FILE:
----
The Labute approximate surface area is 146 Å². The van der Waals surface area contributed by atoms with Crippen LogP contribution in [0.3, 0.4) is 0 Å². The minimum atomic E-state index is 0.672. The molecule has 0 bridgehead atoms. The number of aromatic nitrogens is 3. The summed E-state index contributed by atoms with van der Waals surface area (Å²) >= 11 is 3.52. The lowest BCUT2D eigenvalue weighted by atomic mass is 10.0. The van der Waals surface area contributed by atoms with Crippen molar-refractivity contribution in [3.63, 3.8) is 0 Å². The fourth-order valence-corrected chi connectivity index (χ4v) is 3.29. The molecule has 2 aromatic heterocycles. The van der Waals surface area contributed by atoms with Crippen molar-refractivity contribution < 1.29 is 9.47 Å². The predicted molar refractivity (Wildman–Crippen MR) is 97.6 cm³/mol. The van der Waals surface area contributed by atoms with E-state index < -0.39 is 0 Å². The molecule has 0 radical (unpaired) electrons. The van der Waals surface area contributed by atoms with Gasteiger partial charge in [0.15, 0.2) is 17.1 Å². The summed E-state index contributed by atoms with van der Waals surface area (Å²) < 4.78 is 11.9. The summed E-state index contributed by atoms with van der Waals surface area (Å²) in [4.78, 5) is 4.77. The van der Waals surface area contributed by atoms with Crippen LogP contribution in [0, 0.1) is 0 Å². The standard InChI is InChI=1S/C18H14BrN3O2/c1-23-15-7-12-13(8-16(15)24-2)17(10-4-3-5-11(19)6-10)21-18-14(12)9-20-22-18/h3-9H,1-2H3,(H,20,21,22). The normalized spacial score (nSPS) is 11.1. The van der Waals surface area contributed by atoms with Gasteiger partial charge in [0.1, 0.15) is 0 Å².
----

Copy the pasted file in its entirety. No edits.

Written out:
The Labute approximate surface area is 146 Å². The van der Waals surface area contributed by atoms with Crippen LogP contribution in [0.3, 0.4) is 0 Å². The minimum atomic E-state index is 0.672. The molecule has 0 bridgehead atoms. The number of aromatic nitrogens is 3. The summed E-state index contributed by atoms with van der Waals surface area (Å²) >= 11 is 3.52. The lowest BCUT2D eigenvalue weighted by atomic mass is 10.0. The van der Waals surface area contributed by atoms with Crippen molar-refractivity contribution in [3.63, 3.8) is 0 Å². The fourth-order valence-corrected chi connectivity index (χ4v) is 3.29. The molecule has 2 aromatic heterocycles. The van der Waals surface area contributed by atoms with Crippen molar-refractivity contribution < 1.29 is 9.47 Å². The predicted molar refractivity (Wildman–Crippen MR) is 97.6 cm³/mol. The van der Waals surface area contributed by atoms with E-state index < -0.39 is 0 Å². The molecule has 0 radical (unpaired) electrons. The van der Waals surface area contributed by atoms with Gasteiger partial charge in [0.15, 0.2) is 17.1 Å². The summed E-state index contributed by atoms with van der Waals surface area (Å²) < 4.78 is 11.9. The summed E-state index contributed by atoms with van der Waals surface area (Å²) in [4.78, 5) is 4.77. The van der Waals surface area contributed by atoms with Crippen LogP contribution in [0, 0.1) is 0 Å². The standard InChI is InChI=1S/C18H14BrN3O2/c1-23-15-7-12-13(8-16(15)24-2)17(10-4-3-5-11(19)6-10)21-18-14(12)9-20-22-18/h3-9H,1-2H3,(H,20,21,22). The normalized spacial score (nSPS) is 11.1. The van der Waals surface area contributed by atoms with Gasteiger partial charge in [0.1, 0.15) is 0 Å².